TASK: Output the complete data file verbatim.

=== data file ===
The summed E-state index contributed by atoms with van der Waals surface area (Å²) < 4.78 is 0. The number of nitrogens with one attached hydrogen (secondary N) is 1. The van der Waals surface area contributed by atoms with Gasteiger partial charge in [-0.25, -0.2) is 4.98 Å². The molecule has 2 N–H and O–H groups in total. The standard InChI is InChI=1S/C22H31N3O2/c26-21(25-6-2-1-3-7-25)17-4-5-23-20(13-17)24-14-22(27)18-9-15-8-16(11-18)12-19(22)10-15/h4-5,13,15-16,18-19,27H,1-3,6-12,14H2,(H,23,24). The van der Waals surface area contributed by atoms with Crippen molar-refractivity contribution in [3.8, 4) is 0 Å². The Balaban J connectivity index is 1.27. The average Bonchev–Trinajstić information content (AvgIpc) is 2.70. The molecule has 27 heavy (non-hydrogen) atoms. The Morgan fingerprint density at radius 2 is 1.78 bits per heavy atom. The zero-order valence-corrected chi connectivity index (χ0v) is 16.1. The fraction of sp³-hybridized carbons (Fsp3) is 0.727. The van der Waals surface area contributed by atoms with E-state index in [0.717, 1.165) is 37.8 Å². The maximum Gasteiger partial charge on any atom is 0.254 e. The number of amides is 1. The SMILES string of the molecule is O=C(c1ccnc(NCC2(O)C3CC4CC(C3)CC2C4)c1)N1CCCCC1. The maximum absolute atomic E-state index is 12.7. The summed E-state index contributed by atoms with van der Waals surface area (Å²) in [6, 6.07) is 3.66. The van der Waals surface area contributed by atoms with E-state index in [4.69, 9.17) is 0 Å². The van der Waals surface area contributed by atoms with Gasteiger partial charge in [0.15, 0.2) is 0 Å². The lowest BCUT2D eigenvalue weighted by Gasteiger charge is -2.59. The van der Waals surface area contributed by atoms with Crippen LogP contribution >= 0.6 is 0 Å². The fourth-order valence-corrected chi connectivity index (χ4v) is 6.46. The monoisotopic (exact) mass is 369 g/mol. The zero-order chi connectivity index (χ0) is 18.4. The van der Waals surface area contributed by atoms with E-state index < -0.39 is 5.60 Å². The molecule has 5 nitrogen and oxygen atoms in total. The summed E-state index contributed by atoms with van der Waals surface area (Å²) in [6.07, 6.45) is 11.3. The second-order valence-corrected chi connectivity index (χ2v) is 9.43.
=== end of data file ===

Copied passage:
The summed E-state index contributed by atoms with van der Waals surface area (Å²) < 4.78 is 0. The number of nitrogens with one attached hydrogen (secondary N) is 1. The van der Waals surface area contributed by atoms with Gasteiger partial charge in [-0.25, -0.2) is 4.98 Å². The molecule has 2 N–H and O–H groups in total. The standard InChI is InChI=1S/C22H31N3O2/c26-21(25-6-2-1-3-7-25)17-4-5-23-20(13-17)24-14-22(27)18-9-15-8-16(11-18)12-19(22)10-15/h4-5,13,15-16,18-19,27H,1-3,6-12,14H2,(H,23,24). The van der Waals surface area contributed by atoms with Crippen molar-refractivity contribution in [3.8, 4) is 0 Å². The Balaban J connectivity index is 1.27. The average Bonchev–Trinajstić information content (AvgIpc) is 2.70. The molecule has 27 heavy (non-hydrogen) atoms. The Morgan fingerprint density at radius 2 is 1.78 bits per heavy atom. The zero-order valence-corrected chi connectivity index (χ0v) is 16.1. The fraction of sp³-hybridized carbons (Fsp3) is 0.727. The van der Waals surface area contributed by atoms with E-state index in [0.717, 1.165) is 37.8 Å². The maximum Gasteiger partial charge on any atom is 0.254 e. The number of amides is 1. The SMILES string of the molecule is O=C(c1ccnc(NCC2(O)C3CC4CC(C3)CC2C4)c1)N1CCCCC1. The maximum absolute atomic E-state index is 12.7. The summed E-state index contributed by atoms with van der Waals surface area (Å²) in [6, 6.07) is 3.66. The van der Waals surface area contributed by atoms with E-state index in [4.69, 9.17) is 0 Å². The van der Waals surface area contributed by atoms with Gasteiger partial charge in [0.15, 0.2) is 0 Å². The lowest BCUT2D eigenvalue weighted by Gasteiger charge is -2.59. The van der Waals surface area contributed by atoms with Crippen LogP contribution >= 0.6 is 0 Å². The fourth-order valence-corrected chi connectivity index (χ4v) is 6.46. The monoisotopic (exact) mass is 369 g/mol. The zero-order chi connectivity index (χ0) is 18.4. The van der Waals surface area contributed by atoms with E-state index < -0.39 is 5.60 Å². The molecule has 5 nitrogen and oxygen atoms in total. The summed E-state index contributed by atoms with van der Waals surface area (Å²) in [6.07, 6.45) is 11.3. The second-order valence-corrected chi connectivity index (χ2v) is 9.43.